Robert, Last I looked at the NRIC site, they were planning (or indicated the possibility) of including banks on their interoperability test this spring. Don't remember if any other industry was included. The test was mainly for the major companies and bells. I work for one of the major companies and I know for a fact we're done with Y2K of critical systems and are currently in integration test. We have UPS for the key facilites, so we can continue to operate with a power outage. That may not be public and I'm not sure it will ever be public. Knowing what I know about telecommunciations and I researched the stuff from the other companies, I believe Y2K will present few (very few) problems. (Never say never).

Dave, E Coli, and others, you have every right to take all your money out of the banks. I don't think I ever said you couldn't. But the main point of the thread was that panic won't cause problems. I say panic will cause problems; it always has.


-- Maria (, February 05, 1999.

"Those who should feel guilt are those who perpetuate this frail fractional banking system upon us."

This might have been a very different country if Aaron Burr had won that duel. But he died, Hamilton lived, and here we are.

But hey-- we're in better shape than Russia, right? So far. Knock wood.

-- Tom Carey (, February 05, 1999.

One comment for Mr. Coli --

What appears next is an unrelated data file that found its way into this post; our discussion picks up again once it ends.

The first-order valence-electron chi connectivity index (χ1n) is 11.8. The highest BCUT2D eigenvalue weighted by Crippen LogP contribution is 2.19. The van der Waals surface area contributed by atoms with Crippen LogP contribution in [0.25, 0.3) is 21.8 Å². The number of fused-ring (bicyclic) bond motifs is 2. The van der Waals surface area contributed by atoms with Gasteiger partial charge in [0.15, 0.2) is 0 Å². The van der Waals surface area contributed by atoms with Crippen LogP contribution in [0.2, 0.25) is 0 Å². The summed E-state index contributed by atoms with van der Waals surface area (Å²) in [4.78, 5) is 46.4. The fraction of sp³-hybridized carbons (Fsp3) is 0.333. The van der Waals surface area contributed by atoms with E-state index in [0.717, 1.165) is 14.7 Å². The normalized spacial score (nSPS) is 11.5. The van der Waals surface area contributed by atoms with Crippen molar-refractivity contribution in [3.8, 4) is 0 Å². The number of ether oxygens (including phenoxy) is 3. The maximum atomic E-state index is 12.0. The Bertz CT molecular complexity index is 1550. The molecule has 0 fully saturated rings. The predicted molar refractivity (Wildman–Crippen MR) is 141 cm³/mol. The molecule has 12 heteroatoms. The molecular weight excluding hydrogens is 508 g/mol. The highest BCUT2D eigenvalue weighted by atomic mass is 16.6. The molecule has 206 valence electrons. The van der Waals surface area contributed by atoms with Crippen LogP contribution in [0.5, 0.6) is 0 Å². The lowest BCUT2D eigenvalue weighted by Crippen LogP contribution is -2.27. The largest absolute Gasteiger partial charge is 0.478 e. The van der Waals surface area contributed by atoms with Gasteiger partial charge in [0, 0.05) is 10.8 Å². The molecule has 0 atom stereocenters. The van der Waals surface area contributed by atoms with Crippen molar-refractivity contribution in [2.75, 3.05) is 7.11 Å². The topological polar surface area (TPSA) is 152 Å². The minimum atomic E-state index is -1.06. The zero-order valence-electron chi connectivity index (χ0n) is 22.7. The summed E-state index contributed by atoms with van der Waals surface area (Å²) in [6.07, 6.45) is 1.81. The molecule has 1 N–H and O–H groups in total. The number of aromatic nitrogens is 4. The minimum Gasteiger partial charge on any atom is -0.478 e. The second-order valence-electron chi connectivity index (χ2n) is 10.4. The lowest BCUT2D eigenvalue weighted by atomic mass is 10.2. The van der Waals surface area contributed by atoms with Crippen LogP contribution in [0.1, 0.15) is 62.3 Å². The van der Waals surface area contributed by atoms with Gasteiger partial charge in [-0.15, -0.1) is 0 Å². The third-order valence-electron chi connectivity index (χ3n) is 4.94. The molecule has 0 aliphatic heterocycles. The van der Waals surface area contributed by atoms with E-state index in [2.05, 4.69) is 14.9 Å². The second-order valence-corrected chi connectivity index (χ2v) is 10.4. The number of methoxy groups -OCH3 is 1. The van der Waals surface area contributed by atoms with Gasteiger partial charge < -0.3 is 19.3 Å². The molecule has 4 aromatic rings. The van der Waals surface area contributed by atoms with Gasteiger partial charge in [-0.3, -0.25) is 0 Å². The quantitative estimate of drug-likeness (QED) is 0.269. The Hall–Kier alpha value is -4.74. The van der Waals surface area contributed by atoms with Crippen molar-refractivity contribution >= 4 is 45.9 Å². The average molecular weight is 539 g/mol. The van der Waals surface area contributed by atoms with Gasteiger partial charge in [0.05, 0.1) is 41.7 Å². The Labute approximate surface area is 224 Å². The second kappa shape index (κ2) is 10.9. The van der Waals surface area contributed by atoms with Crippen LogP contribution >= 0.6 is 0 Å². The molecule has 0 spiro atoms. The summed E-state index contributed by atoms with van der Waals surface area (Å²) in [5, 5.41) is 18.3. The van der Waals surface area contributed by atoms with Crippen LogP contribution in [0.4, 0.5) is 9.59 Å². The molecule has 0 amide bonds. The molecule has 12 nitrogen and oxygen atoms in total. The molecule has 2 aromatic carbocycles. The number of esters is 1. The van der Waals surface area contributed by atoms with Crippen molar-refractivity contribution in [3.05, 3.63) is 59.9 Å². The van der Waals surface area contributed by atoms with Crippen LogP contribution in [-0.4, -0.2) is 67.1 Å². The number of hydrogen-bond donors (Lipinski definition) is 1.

You said, "As in most cases, panic is avoided by knowing what the hell is going on in the first place, not rolling over and going back to sleep when you smell smoke."

Granted, and good point. However, in this case, the smoke has turned out to be caused by a fire of much smaller proportions than originally anticipated, by any sane measure. At first it seemed that we were going to have a fire to rival the one caused by Mrs. O'Leary's Chi-town cow in 1871; now it seems evident that a local volunteer fire department can handle the job. No need to call out the fire departments from half the state to put out a ten-acre brush fire.

Or, another analogy -- if Lake Michigan should dry up, it won't take all the water in the Pacific Ocean to fill it back up.

Panic isn't the only issue here; there's also unnecessary overreaction, and the unnecessary costs involved, both financial and emotional.

-- Chicken Little (, February 05, 1999.

My analogy:

The farther away I stand from my mirror, the smaller my butt looks.

Mr. K

stay far enough away from the problem and it won't seem so big

-- Mr_Kennedy (, February 05, 1999.

TM, you said,